" About 2 months ago my doctor asked if I would consider Medical Marijuana as a treatment for my pain as it is available in Minnesota since August. I agreed and and after a brief visit with a state-approved MD who referred me to a state approved pharmacy to decide what form and dose would be best for me. It was advised I take a 50/50 mixture of THC and HBD orally twice daily and a 100% THC SL spray for breakthrough pain which I rarely need "
I know people with some GI disorders have found marijuana to be a lifesaver, i.e. Chrohn's disease, just general GI issues. I would like to explore it, but haven't been able to b/c it's not legal in my state, even medical; so I don't have anyone to work with me on what 'dose' to take, etc, But heck, I had no idea I could go to a pharmacy in MN and have someone work with me! Might be something to consider. I'm gonna ask my Mayo Dr. about this, if he's still talking to me 😀 😀 . He'll probably say no, knowing him.
Otherwise, from what I'm reading about the pain program, I don't think it would be helpful for me.
It was diagnosed as autoimmune gastroparesis. Yes the cost they told us was between $45,000 and $50,000. That is the program and does not include any living expenses. All of the mentioned above have been useful heating pad for sure. TPN has taken some of the pain as not as much pressure to eat. Marijuana yes had been lifesaver. Illegal in our state. I though you had to live in the state to have medical card…maybe Minnesota is different. PT for pelvic floor, CBT for pain management etc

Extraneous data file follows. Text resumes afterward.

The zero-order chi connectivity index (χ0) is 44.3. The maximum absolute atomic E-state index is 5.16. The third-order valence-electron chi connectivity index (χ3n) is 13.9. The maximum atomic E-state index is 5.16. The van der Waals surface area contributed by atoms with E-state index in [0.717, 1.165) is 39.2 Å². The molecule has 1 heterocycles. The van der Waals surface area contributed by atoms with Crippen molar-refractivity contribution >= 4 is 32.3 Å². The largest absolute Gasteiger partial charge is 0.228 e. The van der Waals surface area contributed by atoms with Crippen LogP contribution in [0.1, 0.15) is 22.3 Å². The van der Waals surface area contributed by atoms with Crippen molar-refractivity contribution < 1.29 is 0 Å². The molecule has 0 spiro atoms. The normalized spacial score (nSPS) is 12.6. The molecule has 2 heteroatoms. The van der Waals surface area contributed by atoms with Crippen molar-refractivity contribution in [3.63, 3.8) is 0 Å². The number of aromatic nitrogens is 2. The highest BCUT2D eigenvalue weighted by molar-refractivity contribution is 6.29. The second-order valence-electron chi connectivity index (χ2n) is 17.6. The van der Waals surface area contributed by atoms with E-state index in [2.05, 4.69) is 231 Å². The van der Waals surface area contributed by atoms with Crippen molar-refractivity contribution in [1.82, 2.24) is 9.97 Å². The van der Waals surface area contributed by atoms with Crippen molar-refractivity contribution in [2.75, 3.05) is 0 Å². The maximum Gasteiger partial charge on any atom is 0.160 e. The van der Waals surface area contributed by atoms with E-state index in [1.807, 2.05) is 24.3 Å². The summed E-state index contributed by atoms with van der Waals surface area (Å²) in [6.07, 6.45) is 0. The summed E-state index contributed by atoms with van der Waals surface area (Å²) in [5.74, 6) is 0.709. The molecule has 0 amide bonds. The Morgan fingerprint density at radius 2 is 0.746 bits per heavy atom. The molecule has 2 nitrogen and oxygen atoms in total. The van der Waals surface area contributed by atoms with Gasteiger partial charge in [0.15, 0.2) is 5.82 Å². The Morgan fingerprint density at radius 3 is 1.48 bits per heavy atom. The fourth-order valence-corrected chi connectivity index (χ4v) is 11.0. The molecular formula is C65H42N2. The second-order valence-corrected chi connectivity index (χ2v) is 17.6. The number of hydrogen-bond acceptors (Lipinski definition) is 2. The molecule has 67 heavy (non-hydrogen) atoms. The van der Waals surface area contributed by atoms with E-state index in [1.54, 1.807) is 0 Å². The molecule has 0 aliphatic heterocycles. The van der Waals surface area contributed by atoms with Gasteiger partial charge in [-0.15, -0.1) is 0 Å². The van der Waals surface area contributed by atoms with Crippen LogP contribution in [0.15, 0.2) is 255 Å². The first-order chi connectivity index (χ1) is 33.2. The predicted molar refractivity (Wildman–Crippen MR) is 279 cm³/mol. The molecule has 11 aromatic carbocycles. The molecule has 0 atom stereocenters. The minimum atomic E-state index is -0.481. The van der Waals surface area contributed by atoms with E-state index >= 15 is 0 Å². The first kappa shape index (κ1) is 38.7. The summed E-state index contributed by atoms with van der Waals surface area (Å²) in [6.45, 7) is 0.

Thank you for all the responses.
I actually completed the program several years ago here in Jacksonville, Florida for Fibromyalgia which causes chronic pain among other issues and have caused me to be disabled. I found it to be very helpful and informative. The information and treatment given isn't just medical, but physical, emotional, nutritional and many other things to better improve your quality of life. Although my condition is chronic and incurable , I've been able to function without opioids and little to no pain meds during the flareups that I now suffer less of and my insurance covered my treatments.